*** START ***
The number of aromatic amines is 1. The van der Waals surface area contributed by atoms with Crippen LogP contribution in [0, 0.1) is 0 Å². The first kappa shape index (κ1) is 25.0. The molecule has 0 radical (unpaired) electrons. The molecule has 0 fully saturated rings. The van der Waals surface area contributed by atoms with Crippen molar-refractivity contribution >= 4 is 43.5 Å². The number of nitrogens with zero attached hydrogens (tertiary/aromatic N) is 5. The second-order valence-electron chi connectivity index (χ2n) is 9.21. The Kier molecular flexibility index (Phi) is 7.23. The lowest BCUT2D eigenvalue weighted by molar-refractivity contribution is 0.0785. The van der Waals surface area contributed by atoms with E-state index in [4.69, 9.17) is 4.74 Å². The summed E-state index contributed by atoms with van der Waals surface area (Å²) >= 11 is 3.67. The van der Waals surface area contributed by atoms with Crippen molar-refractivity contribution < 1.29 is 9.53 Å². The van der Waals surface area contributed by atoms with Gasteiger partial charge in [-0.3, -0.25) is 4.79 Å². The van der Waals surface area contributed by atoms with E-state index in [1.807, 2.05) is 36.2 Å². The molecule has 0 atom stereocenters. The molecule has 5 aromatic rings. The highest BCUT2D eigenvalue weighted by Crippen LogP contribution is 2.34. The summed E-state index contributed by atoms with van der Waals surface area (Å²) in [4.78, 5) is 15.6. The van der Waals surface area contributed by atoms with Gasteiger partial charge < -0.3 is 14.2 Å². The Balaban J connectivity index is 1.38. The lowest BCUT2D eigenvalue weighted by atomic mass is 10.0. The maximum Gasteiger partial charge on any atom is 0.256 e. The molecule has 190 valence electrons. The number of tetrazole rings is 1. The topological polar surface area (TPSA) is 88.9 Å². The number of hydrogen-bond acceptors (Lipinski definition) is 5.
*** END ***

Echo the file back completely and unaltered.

The number of aromatic amines is 1. The van der Waals surface area contributed by atoms with Crippen LogP contribution in [0, 0.1) is 0 Å². The first kappa shape index (κ1) is 25.0. The molecule has 0 radical (unpaired) electrons. The molecule has 0 fully saturated rings. The van der Waals surface area contributed by atoms with Crippen molar-refractivity contribution >= 4 is 43.5 Å². The number of nitrogens with zero attached hydrogens (tertiary/aromatic N) is 5. The second-order valence-electron chi connectivity index (χ2n) is 9.21. The Kier molecular flexibility index (Phi) is 7.23. The lowest BCUT2D eigenvalue weighted by molar-refractivity contribution is 0.0785. The van der Waals surface area contributed by atoms with E-state index in [4.69, 9.17) is 4.74 Å². The summed E-state index contributed by atoms with van der Waals surface area (Å²) >= 11 is 3.67. The van der Waals surface area contributed by atoms with Crippen molar-refractivity contribution < 1.29 is 9.53 Å². The van der Waals surface area contributed by atoms with Gasteiger partial charge in [-0.3, -0.25) is 4.79 Å². The van der Waals surface area contributed by atoms with E-state index in [1.807, 2.05) is 36.2 Å². The molecule has 0 atom stereocenters. The molecule has 5 aromatic rings. The highest BCUT2D eigenvalue weighted by Crippen LogP contribution is 2.34. The summed E-state index contributed by atoms with van der Waals surface area (Å²) in [4.78, 5) is 15.6. The van der Waals surface area contributed by atoms with Gasteiger partial charge < -0.3 is 14.2 Å². The Balaban J connectivity index is 1.38. The lowest BCUT2D eigenvalue weighted by atomic mass is 10.0. The maximum Gasteiger partial charge on any atom is 0.256 e. The molecule has 190 valence electrons. The number of tetrazole rings is 1. The topological polar surface area (TPSA) is 88.9 Å². The number of hydrogen-bond acceptors (Lipinski definition) is 5.